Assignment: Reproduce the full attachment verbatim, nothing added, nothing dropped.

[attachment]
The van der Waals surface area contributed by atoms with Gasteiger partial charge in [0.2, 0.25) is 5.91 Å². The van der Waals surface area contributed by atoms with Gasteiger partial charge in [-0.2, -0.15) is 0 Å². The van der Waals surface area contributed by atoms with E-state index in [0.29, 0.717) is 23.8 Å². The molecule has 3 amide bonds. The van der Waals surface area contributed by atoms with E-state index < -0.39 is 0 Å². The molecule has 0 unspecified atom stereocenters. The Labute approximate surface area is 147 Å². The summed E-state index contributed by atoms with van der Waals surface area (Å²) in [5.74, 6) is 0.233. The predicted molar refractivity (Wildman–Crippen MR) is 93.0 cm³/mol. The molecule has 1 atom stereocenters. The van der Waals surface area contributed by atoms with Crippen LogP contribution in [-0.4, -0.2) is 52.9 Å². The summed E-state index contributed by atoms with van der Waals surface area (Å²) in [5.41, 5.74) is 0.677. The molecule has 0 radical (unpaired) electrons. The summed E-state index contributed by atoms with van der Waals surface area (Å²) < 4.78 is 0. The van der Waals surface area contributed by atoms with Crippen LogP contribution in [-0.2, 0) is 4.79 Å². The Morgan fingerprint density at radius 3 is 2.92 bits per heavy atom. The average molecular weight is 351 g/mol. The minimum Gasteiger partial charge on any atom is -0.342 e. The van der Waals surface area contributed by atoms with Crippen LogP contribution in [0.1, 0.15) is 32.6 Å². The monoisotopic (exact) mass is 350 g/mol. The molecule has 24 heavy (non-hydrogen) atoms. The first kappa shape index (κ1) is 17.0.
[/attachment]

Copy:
The van der Waals surface area contributed by atoms with Gasteiger partial charge in [0.2, 0.25) is 5.91 Å². The van der Waals surface area contributed by atoms with Gasteiger partial charge in [-0.2, -0.15) is 0 Å². The van der Waals surface area contributed by atoms with E-state index in [0.29, 0.717) is 23.8 Å². The molecule has 3 amide bonds. The van der Waals surface area contributed by atoms with E-state index < -0.39 is 0 Å². The molecule has 0 unspecified atom stereocenters. The Labute approximate surface area is 147 Å². The summed E-state index contributed by atoms with van der Waals surface area (Å²) in [5.74, 6) is 0.233. The predicted molar refractivity (Wildman–Crippen MR) is 93.0 cm³/mol. The molecule has 1 atom stereocenters. The van der Waals surface area contributed by atoms with Crippen LogP contribution in [-0.4, -0.2) is 52.9 Å². The summed E-state index contributed by atoms with van der Waals surface area (Å²) in [5.41, 5.74) is 0.677. The molecule has 0 radical (unpaired) electrons. The summed E-state index contributed by atoms with van der Waals surface area (Å²) < 4.78 is 0. The van der Waals surface area contributed by atoms with Crippen LogP contribution in [-0.2, 0) is 4.79 Å². The Morgan fingerprint density at radius 3 is 2.92 bits per heavy atom. The average molecular weight is 351 g/mol. The minimum Gasteiger partial charge on any atom is -0.342 e. The van der Waals surface area contributed by atoms with Crippen LogP contribution in [0.1, 0.15) is 32.6 Å². The monoisotopic (exact) mass is 350 g/mol. The molecule has 24 heavy (non-hydrogen) atoms. The first kappa shape index (κ1) is 17.0.